Saturday, January 7, 2012

3-Racking... It worked!

I'm going to share this on a Saturday, when readers might be busy with their families or watching the NFL playoffs... Because I'm not sure that this will be helpful to most, or if it will be interesting only to Wolf oven owners, current and future.  

For years and years, I've seen brochures and ads for convection ovens, showing 3 full racks of food, all  baking perfectly at once... Not sharing their odors, and apparently all happy at the same temperature.  
The hype promised that I'd never have to move anything around, or turn pans, that the temperature was so wonderfully even that it was fairly foolproof.  Well, this hasn't been proven true for this fool, or for most of the ovens I've had.

My JennAir range (1997 or so), which had convection, but not "true, European convection," was a waste of money.  Besides the vent situated to that it fried the delicate electronics of the touch pad every few months, the convection feature was not advantageous to any of my baking.  If there was any difference, it was negative, with overbrowning and uneven heat.  They bought it back because of the wiring issues.  I didn't receive a full refund, but no longer impressed with convection (or touch pads), anyway, I was able to buy a GE Profile, non-convection range (with knobs).

When considering appliances for our new house, I found out more about the different kinds of convection, was swayed by raves in articles I read, so was ready to try again.  
So after moving in, and excited about my double convection Fisher & Paykel oven, I volunteered to bake a huge amount of rolls for a graduation reception.  My friend was doing well baking on 2 racks in the oven of her 'regular' gas range, so I was sure it was time to use 3 racks in my oven.  --What a disaster.  Some were almost black while the middle rack, if I'm remembering correctly, wasn't done yet.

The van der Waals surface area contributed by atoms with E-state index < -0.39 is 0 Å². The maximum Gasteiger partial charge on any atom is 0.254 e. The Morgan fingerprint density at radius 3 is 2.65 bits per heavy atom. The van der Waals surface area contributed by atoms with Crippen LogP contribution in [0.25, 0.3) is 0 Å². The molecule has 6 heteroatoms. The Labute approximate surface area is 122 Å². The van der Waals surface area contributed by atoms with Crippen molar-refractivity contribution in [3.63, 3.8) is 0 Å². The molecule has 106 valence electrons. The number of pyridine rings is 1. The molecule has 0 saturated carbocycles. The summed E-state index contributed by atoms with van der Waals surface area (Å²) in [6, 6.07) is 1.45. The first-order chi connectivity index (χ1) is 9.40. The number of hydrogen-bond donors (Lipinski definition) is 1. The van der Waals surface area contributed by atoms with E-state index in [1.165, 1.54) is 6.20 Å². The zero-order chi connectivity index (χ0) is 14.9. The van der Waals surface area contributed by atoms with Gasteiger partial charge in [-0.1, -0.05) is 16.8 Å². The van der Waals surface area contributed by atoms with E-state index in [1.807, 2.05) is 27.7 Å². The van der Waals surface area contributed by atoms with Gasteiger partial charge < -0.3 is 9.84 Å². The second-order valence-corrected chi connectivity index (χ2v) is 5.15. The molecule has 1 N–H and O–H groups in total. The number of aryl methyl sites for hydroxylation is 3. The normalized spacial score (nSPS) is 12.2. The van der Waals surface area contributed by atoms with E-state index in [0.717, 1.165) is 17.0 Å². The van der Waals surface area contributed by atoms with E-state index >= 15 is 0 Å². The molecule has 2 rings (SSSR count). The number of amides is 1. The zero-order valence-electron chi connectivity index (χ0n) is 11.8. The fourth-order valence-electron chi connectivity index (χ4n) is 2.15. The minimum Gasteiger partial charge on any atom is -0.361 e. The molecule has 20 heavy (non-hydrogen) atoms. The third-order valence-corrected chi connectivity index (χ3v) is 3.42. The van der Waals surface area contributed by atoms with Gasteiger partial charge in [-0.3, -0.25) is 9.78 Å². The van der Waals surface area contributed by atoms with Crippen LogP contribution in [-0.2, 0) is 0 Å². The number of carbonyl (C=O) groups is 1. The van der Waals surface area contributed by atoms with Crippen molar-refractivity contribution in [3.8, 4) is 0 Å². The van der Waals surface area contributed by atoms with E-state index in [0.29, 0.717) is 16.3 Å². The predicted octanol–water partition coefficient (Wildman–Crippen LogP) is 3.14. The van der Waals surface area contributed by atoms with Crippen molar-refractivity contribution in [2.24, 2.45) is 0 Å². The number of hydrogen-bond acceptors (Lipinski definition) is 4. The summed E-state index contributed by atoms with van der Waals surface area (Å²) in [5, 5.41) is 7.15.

To be fair, I can't say it was ever a Fisher and Paykel photo that showed the use of 3 racks.  Upon seeing the mess that was my rolls, I actually read the manual, and any instructions for multi-rack baking only talked about the use of 2 racks.  Using 2 worked about as it was supposed to, but not 3.

The Monogram touted the use of 3, but it was nearly impossible to even fit 3 of their racks into the oven. Then there were the temperature issues that I've discussed previously that made every baking project a new adventure, and not in a good way.

So apparently, I can't tell the most trivial of stories in a short manner, but I am now coming to the point.  This week, since I now have 3 nice-sized roasting pans, I was able to divide my large batch of granola into 3 instead of 4.  Since it seemed like a waste to bake 2 and then 1 alone, I tried 3 racks at once.  

Wolf 30" Double Ovens - E Series
I was excited to see that it worked marvelously in the Wolf oven.  Of course I had to stir them, but I didn't have to turn or switch pans in order to get 3 equally golden brown pans of cereal...  Just like convection is supposed to work!  I don't think it should be amazing.  But I'm amazed... and happy.

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